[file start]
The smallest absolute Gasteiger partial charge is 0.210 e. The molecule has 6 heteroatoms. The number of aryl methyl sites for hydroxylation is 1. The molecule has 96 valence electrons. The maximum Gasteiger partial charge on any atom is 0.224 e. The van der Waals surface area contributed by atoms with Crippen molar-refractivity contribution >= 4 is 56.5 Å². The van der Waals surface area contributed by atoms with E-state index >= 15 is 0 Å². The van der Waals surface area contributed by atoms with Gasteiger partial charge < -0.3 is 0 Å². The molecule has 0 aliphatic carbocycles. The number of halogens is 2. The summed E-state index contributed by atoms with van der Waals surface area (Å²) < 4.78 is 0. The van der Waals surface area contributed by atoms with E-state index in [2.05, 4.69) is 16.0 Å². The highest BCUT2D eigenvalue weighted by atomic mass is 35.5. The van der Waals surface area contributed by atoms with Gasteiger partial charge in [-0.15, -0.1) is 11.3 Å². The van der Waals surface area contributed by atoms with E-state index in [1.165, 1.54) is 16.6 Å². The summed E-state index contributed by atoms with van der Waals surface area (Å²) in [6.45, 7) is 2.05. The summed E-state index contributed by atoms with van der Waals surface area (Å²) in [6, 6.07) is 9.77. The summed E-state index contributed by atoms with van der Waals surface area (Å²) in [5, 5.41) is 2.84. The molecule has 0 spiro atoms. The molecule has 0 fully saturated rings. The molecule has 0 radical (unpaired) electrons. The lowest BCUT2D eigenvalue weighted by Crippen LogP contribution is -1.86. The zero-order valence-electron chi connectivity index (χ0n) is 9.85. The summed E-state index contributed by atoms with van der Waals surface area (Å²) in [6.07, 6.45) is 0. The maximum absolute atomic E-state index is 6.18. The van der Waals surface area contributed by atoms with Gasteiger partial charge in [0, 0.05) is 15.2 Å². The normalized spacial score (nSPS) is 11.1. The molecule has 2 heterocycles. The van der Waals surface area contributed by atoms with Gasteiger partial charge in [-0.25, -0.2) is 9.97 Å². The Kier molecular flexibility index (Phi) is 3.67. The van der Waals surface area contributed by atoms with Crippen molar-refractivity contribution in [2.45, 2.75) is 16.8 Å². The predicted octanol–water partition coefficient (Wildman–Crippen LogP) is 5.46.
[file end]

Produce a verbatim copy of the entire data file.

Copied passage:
The smallest absolute Gasteiger partial charge is 0.210 e. The molecule has 6 heteroatoms. The number of aryl methyl sites for hydroxylation is 1. The molecule has 96 valence electrons. The maximum Gasteiger partial charge on any atom is 0.224 e. The van der Waals surface area contributed by atoms with Crippen molar-refractivity contribution >= 4 is 56.5 Å². The van der Waals surface area contributed by atoms with E-state index >= 15 is 0 Å². The van der Waals surface area contributed by atoms with Gasteiger partial charge < -0.3 is 0 Å². The molecule has 0 aliphatic carbocycles. The number of halogens is 2. The summed E-state index contributed by atoms with van der Waals surface area (Å²) < 4.78 is 0. The van der Waals surface area contributed by atoms with E-state index in [2.05, 4.69) is 16.0 Å². The highest BCUT2D eigenvalue weighted by atomic mass is 35.5. The van der Waals surface area contributed by atoms with Gasteiger partial charge in [-0.15, -0.1) is 11.3 Å². The van der Waals surface area contributed by atoms with E-state index in [1.165, 1.54) is 16.6 Å². The summed E-state index contributed by atoms with van der Waals surface area (Å²) in [6.45, 7) is 2.05. The summed E-state index contributed by atoms with van der Waals surface area (Å²) in [6, 6.07) is 9.77. The summed E-state index contributed by atoms with van der Waals surface area (Å²) in [5, 5.41) is 2.84. The molecule has 0 spiro atoms. The molecule has 0 fully saturated rings. The molecule has 0 radical (unpaired) electrons. The lowest BCUT2D eigenvalue weighted by Crippen LogP contribution is -1.86. The zero-order valence-electron chi connectivity index (χ0n) is 9.85. The summed E-state index contributed by atoms with van der Waals surface area (Å²) in [6.07, 6.45) is 0. The maximum absolute atomic E-state index is 6.18. The van der Waals surface area contributed by atoms with Gasteiger partial charge in [0, 0.05) is 15.2 Å². The normalized spacial score (nSPS) is 11.1. The molecule has 2 heterocycles. The van der Waals surface area contributed by atoms with Gasteiger partial charge in [-0.25, -0.2) is 9.97 Å². The Kier molecular flexibility index (Phi) is 3.67. The van der Waals surface area contributed by atoms with Crippen molar-refractivity contribution in [2.45, 2.75) is 16.8 Å². The predicted octanol–water partition coefficient (Wildman–Crippen LogP) is 5.46.